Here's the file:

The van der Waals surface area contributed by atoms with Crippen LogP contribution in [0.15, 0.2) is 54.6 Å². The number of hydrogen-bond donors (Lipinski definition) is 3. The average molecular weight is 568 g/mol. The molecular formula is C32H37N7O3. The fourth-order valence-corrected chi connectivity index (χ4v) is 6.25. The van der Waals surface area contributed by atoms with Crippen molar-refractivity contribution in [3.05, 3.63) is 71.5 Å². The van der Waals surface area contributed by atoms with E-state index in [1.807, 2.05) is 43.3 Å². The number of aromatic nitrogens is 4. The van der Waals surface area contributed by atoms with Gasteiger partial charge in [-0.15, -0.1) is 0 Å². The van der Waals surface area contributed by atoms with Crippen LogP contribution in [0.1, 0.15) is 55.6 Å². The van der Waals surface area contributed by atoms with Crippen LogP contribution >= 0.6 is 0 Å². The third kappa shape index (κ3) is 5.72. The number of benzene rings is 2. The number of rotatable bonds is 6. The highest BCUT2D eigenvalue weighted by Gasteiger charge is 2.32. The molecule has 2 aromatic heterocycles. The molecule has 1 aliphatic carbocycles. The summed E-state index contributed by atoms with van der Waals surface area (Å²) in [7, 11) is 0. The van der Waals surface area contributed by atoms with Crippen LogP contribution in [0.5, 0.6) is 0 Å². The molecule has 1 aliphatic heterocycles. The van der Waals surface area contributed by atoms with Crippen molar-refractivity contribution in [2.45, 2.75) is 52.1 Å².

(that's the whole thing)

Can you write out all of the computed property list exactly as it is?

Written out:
The van der Waals surface area contributed by atoms with Crippen LogP contribution in [0.15, 0.2) is 54.6 Å². The number of hydrogen-bond donors (Lipinski definition) is 3. The average molecular weight is 568 g/mol. The molecular formula is C32H37N7O3. The fourth-order valence-corrected chi connectivity index (χ4v) is 6.25. The van der Waals surface area contributed by atoms with Crippen molar-refractivity contribution in [3.05, 3.63) is 71.5 Å². The van der Waals surface area contributed by atoms with E-state index in [1.807, 2.05) is 43.3 Å². The number of aromatic nitrogens is 4. The van der Waals surface area contributed by atoms with Gasteiger partial charge in [-0.15, -0.1) is 0 Å². The van der Waals surface area contributed by atoms with Crippen LogP contribution in [0.1, 0.15) is 55.6 Å². The van der Waals surface area contributed by atoms with Crippen LogP contribution >= 0.6 is 0 Å². The third kappa shape index (κ3) is 5.72. The number of benzene rings is 2. The number of rotatable bonds is 6. The highest BCUT2D eigenvalue weighted by Gasteiger charge is 2.32. The molecule has 2 aromatic heterocycles. The molecule has 1 aliphatic carbocycles. The summed E-state index contributed by atoms with van der Waals surface area (Å²) in [7, 11) is 0. The van der Waals surface area contributed by atoms with Crippen LogP contribution in [0.5, 0.6) is 0 Å². The molecule has 1 aliphatic heterocycles. The van der Waals surface area contributed by atoms with Crippen molar-refractivity contribution in [2.45, 2.75) is 52.1 Å².